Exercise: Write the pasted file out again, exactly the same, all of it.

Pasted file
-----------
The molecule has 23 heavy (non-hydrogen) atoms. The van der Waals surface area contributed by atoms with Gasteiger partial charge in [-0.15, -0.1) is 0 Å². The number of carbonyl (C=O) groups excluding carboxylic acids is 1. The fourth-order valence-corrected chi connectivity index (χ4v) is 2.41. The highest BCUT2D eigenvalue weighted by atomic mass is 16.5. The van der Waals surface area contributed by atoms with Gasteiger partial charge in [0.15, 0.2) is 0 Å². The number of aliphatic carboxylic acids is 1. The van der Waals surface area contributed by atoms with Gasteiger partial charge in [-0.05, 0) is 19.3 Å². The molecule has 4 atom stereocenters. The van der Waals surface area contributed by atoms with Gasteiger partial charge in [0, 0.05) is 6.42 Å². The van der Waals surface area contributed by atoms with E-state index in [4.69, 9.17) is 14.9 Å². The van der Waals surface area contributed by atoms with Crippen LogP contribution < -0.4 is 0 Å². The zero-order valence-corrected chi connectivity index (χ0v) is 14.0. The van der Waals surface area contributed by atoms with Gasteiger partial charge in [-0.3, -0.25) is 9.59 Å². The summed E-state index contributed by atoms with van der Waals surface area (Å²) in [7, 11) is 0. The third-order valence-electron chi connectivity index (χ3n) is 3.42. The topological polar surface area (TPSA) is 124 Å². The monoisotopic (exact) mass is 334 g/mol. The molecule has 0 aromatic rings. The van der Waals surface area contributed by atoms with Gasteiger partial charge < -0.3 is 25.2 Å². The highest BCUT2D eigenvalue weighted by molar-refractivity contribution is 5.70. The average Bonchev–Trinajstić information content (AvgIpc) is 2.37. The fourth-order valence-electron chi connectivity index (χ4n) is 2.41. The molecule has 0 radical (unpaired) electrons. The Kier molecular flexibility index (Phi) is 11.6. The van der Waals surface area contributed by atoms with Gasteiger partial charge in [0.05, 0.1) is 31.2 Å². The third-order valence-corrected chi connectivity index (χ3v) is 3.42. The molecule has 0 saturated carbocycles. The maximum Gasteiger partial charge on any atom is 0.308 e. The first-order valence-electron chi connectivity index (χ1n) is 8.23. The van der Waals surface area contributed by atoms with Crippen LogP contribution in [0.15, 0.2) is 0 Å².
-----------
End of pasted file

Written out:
The molecule has 23 heavy (non-hydrogen) atoms. The van der Waals surface area contributed by atoms with Gasteiger partial charge in [-0.15, -0.1) is 0 Å². The number of carbonyl (C=O) groups excluding carboxylic acids is 1. The fourth-order valence-corrected chi connectivity index (χ4v) is 2.41. The highest BCUT2D eigenvalue weighted by atomic mass is 16.5. The van der Waals surface area contributed by atoms with Gasteiger partial charge in [0.15, 0.2) is 0 Å². The number of aliphatic carboxylic acids is 1. The van der Waals surface area contributed by atoms with Gasteiger partial charge in [-0.05, 0) is 19.3 Å². The molecule has 4 atom stereocenters. The van der Waals surface area contributed by atoms with Gasteiger partial charge in [0, 0.05) is 6.42 Å². The van der Waals surface area contributed by atoms with E-state index in [4.69, 9.17) is 14.9 Å². The van der Waals surface area contributed by atoms with Crippen LogP contribution < -0.4 is 0 Å². The zero-order valence-corrected chi connectivity index (χ0v) is 14.0. The van der Waals surface area contributed by atoms with Gasteiger partial charge in [-0.3, -0.25) is 9.59 Å². The summed E-state index contributed by atoms with van der Waals surface area (Å²) in [7, 11) is 0. The third-order valence-electron chi connectivity index (χ3n) is 3.42. The topological polar surface area (TPSA) is 124 Å². The monoisotopic (exact) mass is 334 g/mol. The molecule has 0 aromatic rings. The van der Waals surface area contributed by atoms with Gasteiger partial charge < -0.3 is 25.2 Å². The highest BCUT2D eigenvalue weighted by molar-refractivity contribution is 5.70. The average Bonchev–Trinajstić information content (AvgIpc) is 2.37. The fourth-order valence-electron chi connectivity index (χ4n) is 2.41. The molecule has 0 radical (unpaired) electrons. The Kier molecular flexibility index (Phi) is 11.6. The van der Waals surface area contributed by atoms with Gasteiger partial charge in [0.05, 0.1) is 31.2 Å². The third-order valence-corrected chi connectivity index (χ3v) is 3.42. The molecule has 0 saturated carbocycles. The maximum Gasteiger partial charge on any atom is 0.308 e. The first-order valence-electron chi connectivity index (χ1n) is 8.23. The van der Waals surface area contributed by atoms with Crippen LogP contribution in [0.15, 0.2) is 0 Å².